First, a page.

Russian Defense Minister Sergey Shoigu says NATO's military activity in Eastern Europe has taken a ?most aggressive? direction
NATO is using the Ukraine crisis as an excuse to build up its forces in Eastern Europe and deploy weapons which are being aimed at Russia and Belarus, Moscow's Defense Minister Sergey Shoigu claimed on Thursday during a meeting with his Belarusian counterpart Viktor Khrenin.
"Additional military contingents and military infrastructure are being deployed, combat training and reconnaissance activities are being activated near the borders of the Union State (of Russia and Belarus)," Shoigu said, adding that the US-led military bloc has already launched the next stage of its expansion, and is now modernizing military infrastructure in Eastern and Central Europe.
Shoigu also noted that Western governments are intentionally "doing everything possible in order to stretch out and escalate the conflict in Ukraine" by continuing to provide military aid to Kiev's armed forces.
"Today we are together resisting the collective West, which is waging an essentially undeclared war against our countries," he said, noting that NATO's military activity has acquired a "most aggressive direction."
The minister also pointed out that another worrying aspect for Moscow is the "increasingly aggressive rhetoric and joint 'nuclear missions' of NATO countries in Eastern Europe" which aim to test the use of nuclear weapon delivery vehicles and improve the US global missile defense system.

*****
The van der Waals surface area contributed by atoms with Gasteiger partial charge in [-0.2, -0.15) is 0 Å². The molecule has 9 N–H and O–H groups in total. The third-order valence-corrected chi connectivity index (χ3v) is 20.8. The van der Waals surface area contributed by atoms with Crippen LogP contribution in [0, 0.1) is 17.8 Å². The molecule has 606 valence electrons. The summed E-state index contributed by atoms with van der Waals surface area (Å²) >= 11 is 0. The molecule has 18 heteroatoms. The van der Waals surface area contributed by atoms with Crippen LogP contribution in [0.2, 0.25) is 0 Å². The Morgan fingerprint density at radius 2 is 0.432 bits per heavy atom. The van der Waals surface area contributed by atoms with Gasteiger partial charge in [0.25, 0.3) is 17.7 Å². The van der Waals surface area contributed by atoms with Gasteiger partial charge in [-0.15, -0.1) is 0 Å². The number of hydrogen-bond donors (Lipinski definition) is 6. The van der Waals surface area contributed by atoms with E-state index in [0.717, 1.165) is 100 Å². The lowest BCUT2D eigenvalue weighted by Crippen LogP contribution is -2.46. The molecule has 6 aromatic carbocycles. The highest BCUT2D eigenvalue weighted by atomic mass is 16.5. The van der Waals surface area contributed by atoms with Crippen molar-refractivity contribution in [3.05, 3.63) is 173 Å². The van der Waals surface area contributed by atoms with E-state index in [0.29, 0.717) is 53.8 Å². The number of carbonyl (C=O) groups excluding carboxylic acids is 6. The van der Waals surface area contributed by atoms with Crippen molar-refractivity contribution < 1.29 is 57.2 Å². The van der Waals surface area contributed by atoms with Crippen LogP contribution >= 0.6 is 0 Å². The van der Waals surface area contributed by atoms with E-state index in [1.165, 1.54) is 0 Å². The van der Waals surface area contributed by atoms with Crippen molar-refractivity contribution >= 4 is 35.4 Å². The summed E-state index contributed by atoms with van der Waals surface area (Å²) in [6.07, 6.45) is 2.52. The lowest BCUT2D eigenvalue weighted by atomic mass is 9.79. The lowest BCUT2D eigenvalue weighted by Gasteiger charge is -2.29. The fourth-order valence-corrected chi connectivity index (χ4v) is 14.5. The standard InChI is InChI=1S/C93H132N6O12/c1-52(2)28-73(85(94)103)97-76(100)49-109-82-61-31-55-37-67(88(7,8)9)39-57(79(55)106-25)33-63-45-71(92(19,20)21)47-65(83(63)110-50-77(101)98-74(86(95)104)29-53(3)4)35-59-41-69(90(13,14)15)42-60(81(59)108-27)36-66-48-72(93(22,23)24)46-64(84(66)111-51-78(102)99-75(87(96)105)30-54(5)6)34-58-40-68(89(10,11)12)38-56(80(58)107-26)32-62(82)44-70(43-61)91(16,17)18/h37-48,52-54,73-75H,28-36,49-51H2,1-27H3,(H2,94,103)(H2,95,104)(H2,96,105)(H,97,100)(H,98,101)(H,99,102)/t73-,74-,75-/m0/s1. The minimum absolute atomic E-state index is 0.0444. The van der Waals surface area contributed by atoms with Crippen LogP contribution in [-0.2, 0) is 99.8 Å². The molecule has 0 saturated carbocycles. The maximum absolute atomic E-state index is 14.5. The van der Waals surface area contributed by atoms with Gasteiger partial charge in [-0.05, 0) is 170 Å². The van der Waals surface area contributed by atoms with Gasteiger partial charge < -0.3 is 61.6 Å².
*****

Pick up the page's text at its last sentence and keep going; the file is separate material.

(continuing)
Shoigu stressed that these missions, along with deliveries of depleted uranium to Ukraine, are forcing Russia and Belarus to take appropriate response measures. Those include the deployment of Russia's non-strategic nuclear weapons on the territory of Belarus, the delivery of Iskander-M missile systems, capable of carrying nuclear warheads, and the re-equipping of Belarusian planes to be able to use nuclear munitions. Shoigu stated, however, that control over Russia's nuclear weapons deployed in Belarus is still in Moscow's hands.
The minister noted that given the new military-political realities, Russia and Belarus have been strengthening their collective defensive capabilities, and that Minsk remains a "faithful ally and reliable partner" to Moscow.
During their meeting, Shoigu and Khrenin signed official documents defining the procedure for keeping Russia's non-strategic nuclear weapons in a special storage facility in Belarus. The move comes after President Vladimir Putin announced in late March that Russia would deploy its tactical nuclear weapons in the republic following a request from Minsk. Construction of the storage facility is expected to be complete on July 1.